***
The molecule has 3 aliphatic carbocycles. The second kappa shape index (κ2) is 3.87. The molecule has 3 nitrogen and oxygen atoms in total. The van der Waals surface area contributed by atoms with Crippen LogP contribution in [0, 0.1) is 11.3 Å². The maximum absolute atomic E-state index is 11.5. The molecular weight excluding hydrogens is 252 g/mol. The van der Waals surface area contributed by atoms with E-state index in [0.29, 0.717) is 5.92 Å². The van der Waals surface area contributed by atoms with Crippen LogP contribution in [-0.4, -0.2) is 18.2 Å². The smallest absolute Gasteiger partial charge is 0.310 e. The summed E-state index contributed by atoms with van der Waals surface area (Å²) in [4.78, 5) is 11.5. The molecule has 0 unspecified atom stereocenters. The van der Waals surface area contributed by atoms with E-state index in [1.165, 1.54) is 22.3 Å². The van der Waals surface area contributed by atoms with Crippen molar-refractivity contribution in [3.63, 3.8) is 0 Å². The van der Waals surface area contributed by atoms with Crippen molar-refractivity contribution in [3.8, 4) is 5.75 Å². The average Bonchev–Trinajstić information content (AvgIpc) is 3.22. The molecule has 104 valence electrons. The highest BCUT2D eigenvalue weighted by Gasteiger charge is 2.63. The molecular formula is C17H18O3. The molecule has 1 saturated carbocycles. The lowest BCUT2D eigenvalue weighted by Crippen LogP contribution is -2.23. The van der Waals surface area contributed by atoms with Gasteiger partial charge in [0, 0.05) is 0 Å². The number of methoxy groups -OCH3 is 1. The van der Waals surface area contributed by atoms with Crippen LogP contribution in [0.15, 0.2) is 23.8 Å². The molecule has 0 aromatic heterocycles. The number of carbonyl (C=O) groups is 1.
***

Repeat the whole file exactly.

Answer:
The molecule has 3 aliphatic carbocycles. The second kappa shape index (κ2) is 3.87. The molecule has 3 nitrogen and oxygen atoms in total. The van der Waals surface area contributed by atoms with Crippen LogP contribution in [0, 0.1) is 11.3 Å². The maximum absolute atomic E-state index is 11.5. The molecular weight excluding hydrogens is 252 g/mol. The van der Waals surface area contributed by atoms with E-state index in [0.29, 0.717) is 5.92 Å². The van der Waals surface area contributed by atoms with Crippen LogP contribution in [-0.4, -0.2) is 18.2 Å². The smallest absolute Gasteiger partial charge is 0.310 e. The summed E-state index contributed by atoms with van der Waals surface area (Å²) in [4.78, 5) is 11.5. The molecule has 0 unspecified atom stereocenters. The van der Waals surface area contributed by atoms with E-state index in [1.165, 1.54) is 22.3 Å². The van der Waals surface area contributed by atoms with Crippen molar-refractivity contribution in [3.63, 3.8) is 0 Å². The van der Waals surface area contributed by atoms with Crippen molar-refractivity contribution in [3.8, 4) is 5.75 Å². The average Bonchev–Trinajstić information content (AvgIpc) is 3.22. The molecule has 104 valence electrons. The highest BCUT2D eigenvalue weighted by Gasteiger charge is 2.63. The molecular formula is C17H18O3. The molecule has 1 saturated carbocycles. The lowest BCUT2D eigenvalue weighted by Crippen LogP contribution is -2.23. The van der Waals surface area contributed by atoms with Gasteiger partial charge in [0, 0.05) is 0 Å². The number of methoxy groups -OCH3 is 1. The van der Waals surface area contributed by atoms with Crippen LogP contribution in [0.15, 0.2) is 23.8 Å². The molecule has 0 aromatic heterocycles. The number of carbonyl (C=O) groups is 1.